Source: Fliuch Oct 28, 2015
McDonald says it will be ‘unforgivable’ if left-wing groups do not grasp opportunity
Fiach Kelly, Mary Minihan
A union leader behind the policy principles that form the basis for a left-wing voting pact has urged parties and TDs not to take an a la carte approach on who they will transfer to in a general election.
John Douglas of Mandate encouraged all those who signed up to the Right2Change movement to transfer to other affiliates of the group, formed from the anti-water charge protests.
His comments came after Sinn Féin deputy leader Mary Lou McDonald said it would be “unforgivable” if left-wing groups did not grasp the “opportunity” of the broad policy platform and transfer pact.
Sinn Féin on Tuesday confirmed it would sign up to the pact, but other left-wing groups will not return the favour by asking their supporters to transfer to Gerry Adams’s party. Ms McDonald denied the move was an act of “desperation” on behalf of the party, which has dropped back to support levels of about 16 per cent in recent polls.
However, Mr Douglas said the chance of the left winning extra Dáil seats depended on transfers. “If we can get the left together in terms of transfers, we should be able to win seats,” said Mr Douglas, one of a number of union leaders behind Right2Change. “That’s the crux of the matter. It is not an a la carte.”
There were mixed views across the left on the Sinn Féin move. Independent TD Thomas Pringle said he would be discussing whether to back Right2Change with his local team but expressed concern that Sinn Féin could be using it to “maximise its vote”.
Mr Pringle said it could also be difficult for an Independent like him to advocate transfers.
Wexford TD Mick Wallace also said he was supporting the Right2Change, as is Dublin Fingal’s Clare Daly. Dublin South Central TD Joan Collins said she was positive about the proposals and believes those who subscribe to them should transfer to each other.
Others who are understood to be in discussions with the group are the Workers’ Party, the Communist Party and the Social Democrats. Catherine Murphy of the Social Democrats said the newly formed party would make its position known by the end of the week.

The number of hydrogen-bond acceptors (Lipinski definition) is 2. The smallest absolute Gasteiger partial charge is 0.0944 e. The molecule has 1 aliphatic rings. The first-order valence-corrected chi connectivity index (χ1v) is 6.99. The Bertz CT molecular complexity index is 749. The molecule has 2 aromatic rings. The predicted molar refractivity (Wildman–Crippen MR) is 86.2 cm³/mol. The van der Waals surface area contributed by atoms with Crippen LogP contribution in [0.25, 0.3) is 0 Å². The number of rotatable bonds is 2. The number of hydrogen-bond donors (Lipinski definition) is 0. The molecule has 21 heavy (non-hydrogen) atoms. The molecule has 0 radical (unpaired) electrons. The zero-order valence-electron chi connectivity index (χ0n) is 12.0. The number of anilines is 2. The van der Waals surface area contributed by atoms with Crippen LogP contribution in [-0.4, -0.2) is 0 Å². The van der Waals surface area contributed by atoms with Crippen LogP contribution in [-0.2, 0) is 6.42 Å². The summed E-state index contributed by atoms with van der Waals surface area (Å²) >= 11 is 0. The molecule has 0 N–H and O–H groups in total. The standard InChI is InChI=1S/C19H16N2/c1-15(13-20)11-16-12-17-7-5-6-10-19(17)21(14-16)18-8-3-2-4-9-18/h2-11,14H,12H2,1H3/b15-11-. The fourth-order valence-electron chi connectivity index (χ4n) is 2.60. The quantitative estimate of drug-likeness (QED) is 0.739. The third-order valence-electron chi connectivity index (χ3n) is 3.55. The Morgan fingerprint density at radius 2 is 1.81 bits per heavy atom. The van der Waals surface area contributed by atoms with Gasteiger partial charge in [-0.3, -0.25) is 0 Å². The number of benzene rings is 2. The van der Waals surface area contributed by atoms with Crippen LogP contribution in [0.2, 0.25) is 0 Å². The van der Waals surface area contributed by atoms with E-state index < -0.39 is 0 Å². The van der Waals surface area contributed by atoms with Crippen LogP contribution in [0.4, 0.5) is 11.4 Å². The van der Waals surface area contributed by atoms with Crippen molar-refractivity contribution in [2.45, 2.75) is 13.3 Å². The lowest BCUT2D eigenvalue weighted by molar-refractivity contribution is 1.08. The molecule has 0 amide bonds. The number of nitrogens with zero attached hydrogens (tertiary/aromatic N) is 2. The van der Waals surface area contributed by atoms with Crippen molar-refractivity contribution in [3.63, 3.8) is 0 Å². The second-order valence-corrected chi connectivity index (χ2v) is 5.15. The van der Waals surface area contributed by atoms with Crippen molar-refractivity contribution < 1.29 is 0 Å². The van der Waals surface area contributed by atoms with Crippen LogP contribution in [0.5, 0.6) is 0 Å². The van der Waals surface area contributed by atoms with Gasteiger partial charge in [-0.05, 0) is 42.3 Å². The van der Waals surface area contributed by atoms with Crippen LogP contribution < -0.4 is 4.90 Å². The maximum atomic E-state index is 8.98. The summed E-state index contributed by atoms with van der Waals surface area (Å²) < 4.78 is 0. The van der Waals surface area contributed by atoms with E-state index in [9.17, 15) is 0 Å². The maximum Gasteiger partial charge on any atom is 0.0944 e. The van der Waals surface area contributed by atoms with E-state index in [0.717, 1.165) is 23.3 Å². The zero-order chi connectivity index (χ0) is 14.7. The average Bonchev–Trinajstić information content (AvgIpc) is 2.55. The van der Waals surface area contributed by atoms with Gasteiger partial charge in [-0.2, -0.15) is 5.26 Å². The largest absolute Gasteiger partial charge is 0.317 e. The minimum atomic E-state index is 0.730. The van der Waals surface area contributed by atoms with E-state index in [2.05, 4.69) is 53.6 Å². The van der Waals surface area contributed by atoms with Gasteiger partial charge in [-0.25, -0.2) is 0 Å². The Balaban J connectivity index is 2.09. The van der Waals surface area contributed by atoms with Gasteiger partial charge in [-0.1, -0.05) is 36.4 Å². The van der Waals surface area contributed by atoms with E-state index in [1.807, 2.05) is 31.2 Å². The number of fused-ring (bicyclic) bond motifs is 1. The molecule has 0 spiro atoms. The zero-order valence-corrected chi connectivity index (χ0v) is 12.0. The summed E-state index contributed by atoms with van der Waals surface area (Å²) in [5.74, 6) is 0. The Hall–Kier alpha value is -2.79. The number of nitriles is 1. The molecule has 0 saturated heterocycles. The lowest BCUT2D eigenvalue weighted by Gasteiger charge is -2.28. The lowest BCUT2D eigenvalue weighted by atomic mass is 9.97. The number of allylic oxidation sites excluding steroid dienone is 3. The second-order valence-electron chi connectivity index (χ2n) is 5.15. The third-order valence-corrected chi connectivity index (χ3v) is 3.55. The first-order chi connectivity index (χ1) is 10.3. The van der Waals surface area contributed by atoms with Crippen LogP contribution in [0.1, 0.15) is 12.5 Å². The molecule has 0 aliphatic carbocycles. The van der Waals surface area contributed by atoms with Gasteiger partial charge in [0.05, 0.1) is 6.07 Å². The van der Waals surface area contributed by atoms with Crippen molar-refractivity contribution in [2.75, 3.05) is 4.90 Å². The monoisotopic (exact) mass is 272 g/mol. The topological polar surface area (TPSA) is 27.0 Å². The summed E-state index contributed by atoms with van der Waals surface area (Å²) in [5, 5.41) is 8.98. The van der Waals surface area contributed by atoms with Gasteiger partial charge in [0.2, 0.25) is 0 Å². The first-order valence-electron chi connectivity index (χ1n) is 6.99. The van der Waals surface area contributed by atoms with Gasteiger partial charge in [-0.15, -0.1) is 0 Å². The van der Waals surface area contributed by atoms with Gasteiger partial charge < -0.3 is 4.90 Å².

People Before Profit’s Richard Boyd Barrett said he saw no difficulty with transferring to other Right2Change affiliates.
The Socialist Party has yet to finalise its position but is unlikely to ask its voters to transfer to Sinn Féin. Paul Murphy, its Dublin South-West deputy, has already said he will not do so.
Outgoing Dublin West Socialist Party TD Joe Higgins claimed many in Sinn Féin favoured coalition with Fianna Fáil and accused it of having a “weak commitment to really fighting against austerity”.
“In the North not only have they implemented austerity measures in the Executive which have hit working-class communities, they, with other parties, have continued to play a role that stokes up rather than overcomes the sectarian divisions in the community.”
Tánaiste Joan Burton said the disagreements showed the political marriage between Sinn Féin and left-wing parties and Independents was over before it began. “I saw that some of the groups are going to transfer and others are not going to have anything to do with some of the groups that they’re now in an alliance with today,” she said.
Right2Change has said parties have until Friday to decide whether they will align themselves with the movement.
We have to say, this is a difficult one to call. Why? Because many Irish people don’t actually understand what the transfer system is or how it works or even how the sheet of paper with all the candidates on it works.
Basically: When you go to your polling station and pick up your voting sheets you’ll be presented with a range of candidates that you’re expected to put numbers beside. Many people think they have to fill in all the boxes with numbers…
But that’s not the case. You only need to put numbers beside people you actually want to vote for – your
voting paper isn’t a popularity contest in the sense that you have to mark every single person from one to ten (or one to twenty etc).
If you put numbers beside people you don’t want in government you are actually giving them a vote in a roundabout way because once the transfer system kicks in and surplus votes are doled out a person that no one voted for could end up in the Dail.
The simple thing to do is to only put numbers beside people you really really want to see in government and leave the rest blank.
We would urge people to vote for independents and parties that promote constitutional change to our way of democracy, changes that give more power to the people, not to parties.
We’d also like to point out that some political parties and groups are actually the same group behind the scenes who have deliberately separated to gain more votes overall.